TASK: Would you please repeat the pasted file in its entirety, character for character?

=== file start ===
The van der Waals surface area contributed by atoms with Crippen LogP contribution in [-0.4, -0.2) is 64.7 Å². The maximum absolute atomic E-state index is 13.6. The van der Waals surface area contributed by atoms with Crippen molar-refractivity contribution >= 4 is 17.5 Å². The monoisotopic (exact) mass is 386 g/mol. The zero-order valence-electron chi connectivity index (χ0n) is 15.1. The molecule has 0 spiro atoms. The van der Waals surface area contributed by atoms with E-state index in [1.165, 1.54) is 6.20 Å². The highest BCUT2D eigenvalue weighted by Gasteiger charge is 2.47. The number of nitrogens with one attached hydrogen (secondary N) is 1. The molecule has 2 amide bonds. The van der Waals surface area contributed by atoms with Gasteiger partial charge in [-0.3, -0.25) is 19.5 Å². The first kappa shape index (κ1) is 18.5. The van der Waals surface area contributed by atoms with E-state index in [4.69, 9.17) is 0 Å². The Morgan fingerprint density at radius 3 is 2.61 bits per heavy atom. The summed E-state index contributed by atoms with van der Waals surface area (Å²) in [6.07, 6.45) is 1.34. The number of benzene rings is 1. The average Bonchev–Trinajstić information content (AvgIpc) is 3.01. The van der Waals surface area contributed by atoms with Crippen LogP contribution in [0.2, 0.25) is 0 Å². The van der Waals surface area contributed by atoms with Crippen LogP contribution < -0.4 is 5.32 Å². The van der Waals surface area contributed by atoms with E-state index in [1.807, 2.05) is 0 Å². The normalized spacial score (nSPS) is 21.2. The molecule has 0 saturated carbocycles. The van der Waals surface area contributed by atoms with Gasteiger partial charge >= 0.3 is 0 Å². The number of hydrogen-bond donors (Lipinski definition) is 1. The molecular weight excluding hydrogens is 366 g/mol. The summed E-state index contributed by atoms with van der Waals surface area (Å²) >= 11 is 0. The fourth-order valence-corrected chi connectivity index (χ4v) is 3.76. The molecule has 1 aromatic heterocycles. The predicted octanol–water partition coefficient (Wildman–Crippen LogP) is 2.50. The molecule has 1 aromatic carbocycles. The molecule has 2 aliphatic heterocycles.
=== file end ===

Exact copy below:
The van der Waals surface area contributed by atoms with Crippen LogP contribution in [-0.4, -0.2) is 64.7 Å². The maximum absolute atomic E-state index is 13.6. The van der Waals surface area contributed by atoms with Crippen molar-refractivity contribution >= 4 is 17.5 Å². The monoisotopic (exact) mass is 386 g/mol. The zero-order valence-electron chi connectivity index (χ0n) is 15.1. The molecule has 0 spiro atoms. The van der Waals surface area contributed by atoms with E-state index in [1.165, 1.54) is 6.20 Å². The highest BCUT2D eigenvalue weighted by Gasteiger charge is 2.47. The number of nitrogens with one attached hydrogen (secondary N) is 1. The molecule has 2 amide bonds. The van der Waals surface area contributed by atoms with Gasteiger partial charge in [-0.3, -0.25) is 19.5 Å². The first kappa shape index (κ1) is 18.5. The van der Waals surface area contributed by atoms with E-state index in [4.69, 9.17) is 0 Å². The Morgan fingerprint density at radius 3 is 2.61 bits per heavy atom. The summed E-state index contributed by atoms with van der Waals surface area (Å²) in [6.07, 6.45) is 1.34. The number of benzene rings is 1. The average Bonchev–Trinajstić information content (AvgIpc) is 3.01. The van der Waals surface area contributed by atoms with Crippen LogP contribution in [0.2, 0.25) is 0 Å². The van der Waals surface area contributed by atoms with Crippen LogP contribution < -0.4 is 5.32 Å². The van der Waals surface area contributed by atoms with E-state index in [1.807, 2.05) is 0 Å². The normalized spacial score (nSPS) is 21.2. The molecule has 0 saturated carbocycles. The van der Waals surface area contributed by atoms with Gasteiger partial charge >= 0.3 is 0 Å². The number of hydrogen-bond donors (Lipinski definition) is 1. The molecular weight excluding hydrogens is 366 g/mol. The summed E-state index contributed by atoms with van der Waals surface area (Å²) >= 11 is 0. The fourth-order valence-corrected chi connectivity index (χ4v) is 3.76. The molecule has 1 aromatic heterocycles. The predicted octanol–water partition coefficient (Wildman–Crippen LogP) is 2.50. The molecule has 1 aromatic carbocycles. The molecule has 2 aliphatic heterocycles.